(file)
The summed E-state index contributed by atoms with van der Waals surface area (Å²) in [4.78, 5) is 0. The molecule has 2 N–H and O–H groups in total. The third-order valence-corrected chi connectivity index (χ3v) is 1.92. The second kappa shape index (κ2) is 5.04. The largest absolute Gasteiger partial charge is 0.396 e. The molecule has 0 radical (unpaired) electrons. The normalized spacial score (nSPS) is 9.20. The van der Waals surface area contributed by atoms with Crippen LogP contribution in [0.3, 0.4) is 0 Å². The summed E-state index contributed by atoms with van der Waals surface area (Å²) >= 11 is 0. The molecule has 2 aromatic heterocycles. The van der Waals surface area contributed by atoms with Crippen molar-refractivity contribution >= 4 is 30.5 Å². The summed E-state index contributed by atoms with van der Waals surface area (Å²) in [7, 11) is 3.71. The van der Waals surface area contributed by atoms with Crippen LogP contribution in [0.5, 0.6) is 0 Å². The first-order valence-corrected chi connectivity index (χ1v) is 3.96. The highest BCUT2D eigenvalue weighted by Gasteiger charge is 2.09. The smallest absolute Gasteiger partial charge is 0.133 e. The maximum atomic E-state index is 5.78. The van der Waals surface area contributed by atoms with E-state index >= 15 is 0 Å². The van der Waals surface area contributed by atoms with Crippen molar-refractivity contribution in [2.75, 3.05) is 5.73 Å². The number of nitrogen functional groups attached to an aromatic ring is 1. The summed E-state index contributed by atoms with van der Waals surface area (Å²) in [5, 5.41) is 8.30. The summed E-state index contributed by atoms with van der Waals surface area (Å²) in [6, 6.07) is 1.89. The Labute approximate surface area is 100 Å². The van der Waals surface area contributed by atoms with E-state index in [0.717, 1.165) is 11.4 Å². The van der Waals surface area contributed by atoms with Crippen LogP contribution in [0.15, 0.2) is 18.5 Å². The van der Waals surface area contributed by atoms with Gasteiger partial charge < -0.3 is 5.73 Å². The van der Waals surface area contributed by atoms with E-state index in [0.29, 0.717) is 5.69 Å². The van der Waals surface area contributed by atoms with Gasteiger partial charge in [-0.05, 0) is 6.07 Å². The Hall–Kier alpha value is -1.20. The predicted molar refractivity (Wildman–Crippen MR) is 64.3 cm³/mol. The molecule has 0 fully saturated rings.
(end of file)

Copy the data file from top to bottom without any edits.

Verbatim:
The summed E-state index contributed by atoms with van der Waals surface area (Å²) in [4.78, 5) is 0. The molecule has 2 N–H and O–H groups in total. The third-order valence-corrected chi connectivity index (χ3v) is 1.92. The second kappa shape index (κ2) is 5.04. The largest absolute Gasteiger partial charge is 0.396 e. The molecule has 0 radical (unpaired) electrons. The normalized spacial score (nSPS) is 9.20. The van der Waals surface area contributed by atoms with Crippen LogP contribution in [0.3, 0.4) is 0 Å². The summed E-state index contributed by atoms with van der Waals surface area (Å²) >= 11 is 0. The molecule has 2 aromatic heterocycles. The van der Waals surface area contributed by atoms with Crippen molar-refractivity contribution >= 4 is 30.5 Å². The summed E-state index contributed by atoms with van der Waals surface area (Å²) in [7, 11) is 3.71. The van der Waals surface area contributed by atoms with Crippen LogP contribution in [0.5, 0.6) is 0 Å². The first-order valence-corrected chi connectivity index (χ1v) is 3.96. The highest BCUT2D eigenvalue weighted by Gasteiger charge is 2.09. The smallest absolute Gasteiger partial charge is 0.133 e. The maximum atomic E-state index is 5.78. The van der Waals surface area contributed by atoms with E-state index >= 15 is 0 Å². The van der Waals surface area contributed by atoms with Crippen molar-refractivity contribution in [2.75, 3.05) is 5.73 Å². The number of nitrogen functional groups attached to an aromatic ring is 1. The summed E-state index contributed by atoms with van der Waals surface area (Å²) in [5, 5.41) is 8.30. The summed E-state index contributed by atoms with van der Waals surface area (Å²) in [6, 6.07) is 1.89. The Labute approximate surface area is 100 Å². The van der Waals surface area contributed by atoms with E-state index in [0.717, 1.165) is 11.4 Å². The van der Waals surface area contributed by atoms with Crippen LogP contribution in [0.15, 0.2) is 18.5 Å². The van der Waals surface area contributed by atoms with Gasteiger partial charge < -0.3 is 5.73 Å². The van der Waals surface area contributed by atoms with E-state index in [0.29, 0.717) is 5.69 Å². The van der Waals surface area contributed by atoms with Gasteiger partial charge in [-0.05, 0) is 6.07 Å². The Hall–Kier alpha value is -1.20. The predicted molar refractivity (Wildman–Crippen MR) is 64.3 cm³/mol. The molecule has 0 fully saturated rings.